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Патент USA US2131524

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Patented Sept. 27,1938
I "12,131,524
UNITED STATES ‘PATENT OFFICE"
2,131,524
PROCESS FOR THE PRODUCTION. OF AN
HYDROUS MAGNESIUM CARBONAT’E
Rudolf Schulze,‘ Bitterfeld, Germany, assignor,
by mesne assignments, to Magnesium Develop
ment Corporation, a corporation of Delaware
No Drawing. Application April 24, 1935, Serial
No. 18,013. In Germany May 19, 1934
6 Claims. (CI. 23—67)
to cover any unintentional losses. After cooling
This invention relates to a process for the pro
duction of anhydrous magnesium carbonate down, the reaction mixture is drawn off from the
(magnesite) from dolomite or limestone.
The present invention provides a process for
autoclave, and can be ?ltered without di?i'culty.
In converting dolomite by the latter modi?ca- .
dolomite or limestone by reaction with magne
tion of the invention it is advisable to employ
somewhat higher temperatures than in the case
sium chloride liquor, in which the conversion of
the magnesia into neutral anhydrous magnesium
carbonate is effected by the application of tem
terial is employed a‘ practically quantitative
(100%) conversion is effected, under the speci?ed
5 the production of magnesium carbonate from
of limestone.
When this latter originating ma
m peratures somewhat above 150° C. and in pres
ence of an amount of carbon dioxidesuf?cient
conditions, even at temperatures as low as about 10
280° C.,._whereas, in the case of dolomite, tem
to correspond to the equation expressing the re
action, though preferably in moderate excess
thereof. The resulting neutral, anhydrous mag
17, nesium carbonate, is then separated from the
calcium chloride liquor, washed, and freed from
still adherent moisture by drying at temperatures
preferably in the neighbourhood of 120° C.
peratures of about 330° C. are needed to obtain
this result if only the theoretically calculated
When converting crude dolomite or limestone
of limestone, the reaction is practically complete
21)
into neutral, anhydrous magnesium carbonate by
means of magnesium chloride liquor in presence
of carbon dioxide, care has to be taken that an
adequate amount of carbon dioxide, preferably in
moderate excess should always be present.
_-, Should there be, even temporarily, an insu?i~
ciency of carbon dioxide, the reaction comes pre
maturely to an end. Hence, in carrying the in
liquor be employed, the reaction temperature will
be substantially lower. For example, with 2
molecules of magnesium chloride to 1 molecule
at 200° C.—and at about 230° C. in the case of 20
dolomite—with formation of a magnesite having
a lime content corresponding to that of a pure
native magnesite. The amount of the impuri
ties-SiO2.Al2O3.FezO3 and sulphate-present de
pends solely on the degree of purity of the origi
nating materials taken whilst any chloride pres
ent can be completely removed by a thorough
vention into practical e?ect, the rule must there
fore be adopted that losses of carbon dioxide
such as might occur, for example, through leak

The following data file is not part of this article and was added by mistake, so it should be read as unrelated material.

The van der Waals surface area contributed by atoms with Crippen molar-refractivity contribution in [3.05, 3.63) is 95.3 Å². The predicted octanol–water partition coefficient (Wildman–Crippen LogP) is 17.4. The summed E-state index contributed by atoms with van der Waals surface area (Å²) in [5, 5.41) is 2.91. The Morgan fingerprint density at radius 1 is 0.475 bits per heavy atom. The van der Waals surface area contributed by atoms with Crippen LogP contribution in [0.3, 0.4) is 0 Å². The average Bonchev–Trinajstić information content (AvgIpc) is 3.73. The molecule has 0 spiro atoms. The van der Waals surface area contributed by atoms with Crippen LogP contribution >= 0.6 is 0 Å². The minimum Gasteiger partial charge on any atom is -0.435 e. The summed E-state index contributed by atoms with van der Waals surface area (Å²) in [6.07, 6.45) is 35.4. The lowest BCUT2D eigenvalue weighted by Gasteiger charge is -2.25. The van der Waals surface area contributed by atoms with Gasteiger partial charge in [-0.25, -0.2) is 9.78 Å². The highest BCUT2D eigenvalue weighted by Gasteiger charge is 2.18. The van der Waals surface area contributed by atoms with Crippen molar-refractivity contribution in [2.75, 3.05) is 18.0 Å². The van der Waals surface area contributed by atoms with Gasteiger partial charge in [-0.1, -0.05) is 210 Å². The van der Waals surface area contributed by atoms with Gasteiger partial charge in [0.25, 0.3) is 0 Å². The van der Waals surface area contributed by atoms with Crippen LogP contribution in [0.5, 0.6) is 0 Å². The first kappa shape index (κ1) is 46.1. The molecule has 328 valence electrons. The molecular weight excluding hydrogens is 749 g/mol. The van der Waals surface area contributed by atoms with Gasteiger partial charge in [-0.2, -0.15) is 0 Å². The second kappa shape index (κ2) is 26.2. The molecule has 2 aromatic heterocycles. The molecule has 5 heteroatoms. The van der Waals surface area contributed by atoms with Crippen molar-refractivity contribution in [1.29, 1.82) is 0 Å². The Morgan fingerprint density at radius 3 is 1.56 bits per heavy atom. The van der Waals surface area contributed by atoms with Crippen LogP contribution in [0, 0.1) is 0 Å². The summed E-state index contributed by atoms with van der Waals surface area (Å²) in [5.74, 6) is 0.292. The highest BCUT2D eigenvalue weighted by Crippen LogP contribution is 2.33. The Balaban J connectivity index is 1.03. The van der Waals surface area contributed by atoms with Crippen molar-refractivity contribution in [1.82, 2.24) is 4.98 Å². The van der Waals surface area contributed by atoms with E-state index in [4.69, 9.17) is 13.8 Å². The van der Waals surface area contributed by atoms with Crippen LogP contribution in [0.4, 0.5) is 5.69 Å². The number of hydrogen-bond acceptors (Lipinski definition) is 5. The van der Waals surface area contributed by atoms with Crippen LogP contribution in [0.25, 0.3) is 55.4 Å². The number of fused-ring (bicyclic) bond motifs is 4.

age from the autoclave—must be prevented and
washing.
that, preferably, a moderate excess even of car
bon dioxide should be supplied during the re
terrupting the supply of carbon dioxide, or by
If it is desired to obtain mixtures of anhydrous
neutral magnesium carbonate and magnesium
30
hydroxide, this can be effected by prematurely in- ,
allowing a portion of the carbon dioxide to escape
According to a two-stage method of carrying
out the present process, dolomite, or limestone,
is ?rst calcined in known manner and converted
by means of magnesium chloride liquor, into
from the autoclave during the conversion. This
is possible in view of the fact that the dehydra
tion of the magnesium hydroxide present is com 35
pleted at 400° 0.; that is, at a temperature at
which the anhydrous neutral magnesium car
magnesium hydroxide and calcium chloride liq
bonate is not as yet decomposed with liberation of '
action.
5
amount of magnesium chloride liquor is em
ployed. If, on the other hand, an excess ‘of said
'
‘O uor. The reaction mixture is thereupon treated
in autoclaves and at temperatures above 150° C.
(preferably 150-230° C.) with the carbon dioxide
obtained in the calcination of the originating
material, and is thereby converted into neutral,
115 anhydrous magnesium carbonate, which can
easily be separated from the residual liquor con
taining calcium chloride.
Far preferably, however, is a second method of
carrying out the process, in which the crude dolo
mite or limestone is suspended in a quantity of
magnesium chloride liquor that is at least suf?
cient for the reaction, and is converted directly
into neutral anhydrous magnesium carbonate, at
temperatures above 150° C. and preferably with
55 introduction of at least suf?'cient carbon dioxide
carbon dioxide.
Examples
(1) 100 kgs. of, ?nely ground limestone (with
98% of CaCOa) and 550 litres of liquor (with 340
grms. of MgClz' per litre) are heated for 2 hours
at 200° C. (pressure 14 atmospheres), in an auto 45
clave—lined with acid-resisting material-with
introduction of gaseous carbon dioxide (under
about 1 atmosphere pressure) and intensive agi